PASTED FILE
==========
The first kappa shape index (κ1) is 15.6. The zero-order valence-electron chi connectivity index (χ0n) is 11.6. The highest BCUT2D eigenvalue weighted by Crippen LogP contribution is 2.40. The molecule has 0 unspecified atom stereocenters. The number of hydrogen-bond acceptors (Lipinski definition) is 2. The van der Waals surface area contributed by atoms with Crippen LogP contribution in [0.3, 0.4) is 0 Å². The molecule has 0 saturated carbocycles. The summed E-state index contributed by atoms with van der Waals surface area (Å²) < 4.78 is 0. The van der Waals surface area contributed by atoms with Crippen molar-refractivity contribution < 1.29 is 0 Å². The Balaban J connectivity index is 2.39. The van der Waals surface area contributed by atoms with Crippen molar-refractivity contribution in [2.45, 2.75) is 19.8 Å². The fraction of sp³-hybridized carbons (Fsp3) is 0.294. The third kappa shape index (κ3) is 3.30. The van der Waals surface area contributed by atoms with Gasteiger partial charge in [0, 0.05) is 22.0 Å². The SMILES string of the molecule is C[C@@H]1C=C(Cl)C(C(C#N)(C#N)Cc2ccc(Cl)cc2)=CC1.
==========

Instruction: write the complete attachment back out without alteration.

The first kappa shape index (κ1) is 15.6. The zero-order valence-electron chi connectivity index (χ0n) is 11.6. The highest BCUT2D eigenvalue weighted by Crippen LogP contribution is 2.40. The molecule has 0 unspecified atom stereocenters. The number of hydrogen-bond acceptors (Lipinski definition) is 2. The van der Waals surface area contributed by atoms with Crippen LogP contribution in [0.3, 0.4) is 0 Å². The molecule has 0 saturated carbocycles. The summed E-state index contributed by atoms with van der Waals surface area (Å²) < 4.78 is 0. The van der Waals surface area contributed by atoms with Crippen molar-refractivity contribution < 1.29 is 0 Å². The Balaban J connectivity index is 2.39. The van der Waals surface area contributed by atoms with Crippen molar-refractivity contribution in [2.45, 2.75) is 19.8 Å². The fraction of sp³-hybridized carbons (Fsp3) is 0.294. The third kappa shape index (κ3) is 3.30. The van der Waals surface area contributed by atoms with Gasteiger partial charge in [0, 0.05) is 22.0 Å². The SMILES string of the molecule is C[C@@H]1C=C(Cl)C(C(C#N)(C#N)Cc2ccc(Cl)cc2)=CC1.